The report, however, acknowledged the deep divisions within U.S. policy circles on the promotion of democracy in the Middle East, with several viewing it as potentially too risky, fearing it “may place U.S. interests in jeopardy,” or that it “could lead to ethnic conflict or the emergence of Islamist governments opposed to the United States and the West in general.” Further, “if Washington pushes Arab leaders too hard on reform, contributing to the collapse of friendly Arab governments, this would likely have a deleterious effect on regional stability, peace, and counterterrorism operations.” There is also the risk that with America actively promoting democratic change among Arab civil society and opposition groups, this could potentially damage “the credibility of indigenous groups promoting democratic reform,” or, alternatively, “Arab leaders could dig in their heels and actively oppose U.S. policies in the region across the board.”[10] The latter scenario could be referred to as ‘the Saddam option’, referring, of course, to America’s once-close ally and suddenly-new enemy, Saddam Hussein, who was armed and supported by America. But once he started to become too autonomous of American power, America turned on him and cast him as a “new Hitler.” The case of Saddam Hussein also shows that when a dictator “digs in his heels,” it can often take a very long time to be rid of him.

So while clearly there are a number of potentially disastrous consequences for U.S. interests in promoting democracy in the Arab world, the CFR made their position clear:

While transitions to democracy can lead to instability in the short term, the Task Force finds that a policy geared toward maintaining the authoritarian status quo in the Middle East poses greater risks to U.S. interests and foreign policy goals... If Arabs are allowed to participate freely and peacefully in the political process, they are less likely to turn to radical measures. If they understand that the United States supports their exercise of liberty, they are less likely to sustain hostile attitudes toward the United States... The overwhelming empirical evidence clearly indicates that the best kind of stability is democratic stability.[11]

One pivotal area through which the CFR report advocated implementing the “democratization” of the Arab world was through the Middle East Partnership Initiative (MEPI), established in 2002 by the Bush administration “with the express purpose of coordinating and managing the U.S. government’s reform agenda in the area of economics, politics, education, and women’s issues.” Much of this work had previously been done through the United State Agency for International Development (USAID); however, “while USAID’s work has focused to some extent on creating constituencies within Arab governments for change, the rationale for MEPI was to work with independent and indigenous NGOs and civil-society groups, as well as with governments.”[12]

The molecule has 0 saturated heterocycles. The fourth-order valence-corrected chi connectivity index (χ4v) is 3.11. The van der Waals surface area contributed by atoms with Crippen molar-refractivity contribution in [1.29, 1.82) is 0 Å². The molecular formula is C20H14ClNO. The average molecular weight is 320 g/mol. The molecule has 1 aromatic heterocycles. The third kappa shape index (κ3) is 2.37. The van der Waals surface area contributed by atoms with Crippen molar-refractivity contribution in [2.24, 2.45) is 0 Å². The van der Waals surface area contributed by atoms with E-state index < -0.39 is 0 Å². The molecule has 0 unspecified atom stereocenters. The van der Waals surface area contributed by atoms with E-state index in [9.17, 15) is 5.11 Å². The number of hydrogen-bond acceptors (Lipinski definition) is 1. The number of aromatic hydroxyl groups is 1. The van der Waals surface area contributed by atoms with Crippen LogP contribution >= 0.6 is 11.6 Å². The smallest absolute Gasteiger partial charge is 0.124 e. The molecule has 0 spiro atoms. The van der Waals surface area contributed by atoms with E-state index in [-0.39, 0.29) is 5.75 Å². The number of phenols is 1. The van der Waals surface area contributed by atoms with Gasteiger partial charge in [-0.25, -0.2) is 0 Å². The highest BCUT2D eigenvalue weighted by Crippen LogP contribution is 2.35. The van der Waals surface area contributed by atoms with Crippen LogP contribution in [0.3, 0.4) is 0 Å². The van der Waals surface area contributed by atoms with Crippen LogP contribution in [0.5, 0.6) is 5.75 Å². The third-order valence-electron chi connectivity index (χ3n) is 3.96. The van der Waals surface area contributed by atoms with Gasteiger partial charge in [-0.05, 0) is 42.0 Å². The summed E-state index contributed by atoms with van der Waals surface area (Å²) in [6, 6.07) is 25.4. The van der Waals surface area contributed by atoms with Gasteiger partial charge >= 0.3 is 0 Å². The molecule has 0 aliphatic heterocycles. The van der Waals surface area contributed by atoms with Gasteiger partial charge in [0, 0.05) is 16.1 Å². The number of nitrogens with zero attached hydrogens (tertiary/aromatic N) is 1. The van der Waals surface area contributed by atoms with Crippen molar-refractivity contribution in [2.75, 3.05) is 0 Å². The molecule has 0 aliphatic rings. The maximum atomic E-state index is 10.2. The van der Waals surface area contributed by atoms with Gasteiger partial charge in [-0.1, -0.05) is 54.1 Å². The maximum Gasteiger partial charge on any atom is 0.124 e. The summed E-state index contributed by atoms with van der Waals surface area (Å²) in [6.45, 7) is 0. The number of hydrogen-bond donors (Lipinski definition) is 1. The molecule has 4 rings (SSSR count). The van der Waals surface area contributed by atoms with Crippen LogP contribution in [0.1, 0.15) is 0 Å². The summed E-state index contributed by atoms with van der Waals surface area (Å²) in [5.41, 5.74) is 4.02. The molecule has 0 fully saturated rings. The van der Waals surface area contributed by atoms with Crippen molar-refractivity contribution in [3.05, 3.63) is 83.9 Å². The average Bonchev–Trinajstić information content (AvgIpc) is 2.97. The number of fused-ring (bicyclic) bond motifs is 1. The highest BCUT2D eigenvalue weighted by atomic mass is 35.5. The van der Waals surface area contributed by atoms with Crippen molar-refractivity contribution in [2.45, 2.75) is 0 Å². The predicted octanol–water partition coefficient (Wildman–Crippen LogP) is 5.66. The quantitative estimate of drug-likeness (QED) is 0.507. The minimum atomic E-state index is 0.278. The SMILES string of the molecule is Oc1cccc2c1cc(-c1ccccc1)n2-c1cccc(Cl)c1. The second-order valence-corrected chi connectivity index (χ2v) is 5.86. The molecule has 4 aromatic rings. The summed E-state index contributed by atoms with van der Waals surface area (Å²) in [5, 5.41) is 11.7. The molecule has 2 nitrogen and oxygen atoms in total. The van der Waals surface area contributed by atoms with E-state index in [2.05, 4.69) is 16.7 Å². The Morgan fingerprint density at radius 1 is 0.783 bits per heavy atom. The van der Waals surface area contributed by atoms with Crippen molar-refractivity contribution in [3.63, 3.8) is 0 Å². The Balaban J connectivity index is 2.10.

Another avenue was the Broader Middle East Initiative (also known as the Partnership for Progress), which emerged from a 2004 G8 summit, of which a main priority was the “Forum for the Future,” which is “designed to foster communication on reform-related issues.” It held sessions that brought together civil society activists, business leaders, emphasizing economic development and job growth. The Partnership for Progress also established the “Democracy Assistance Dialogue,” which brings together development institutions in the Middle East, foundations, international financial institutions (the World Bank and IMF), “to coordinate the use of resources to support political and economic change.”[13] In other words, it is a process through which America is seeking to ensure that democratic “transition” in the Arab world maintains American and Western political and economic hegemony. In effect, a change of ‘structure’ without a change of ‘substance,’ where the image of the state alters, but the power and purpose remains the same.

However, further problems for the democratization strategy were presented in the unwillingness of European nations to support it or take it seriously. As the Task Force report explained, “European reluctance undermines the potential efficacy of pursuing reform.” The report further explained the importance of having Europe as a partner in the project:

Despite a history of European colonial domination, the perception of Europe in the Arab world is better than that of the United States. Consequently, it may be helpful for the European Union to take the lead in promoting human rights in the Arab world.[14]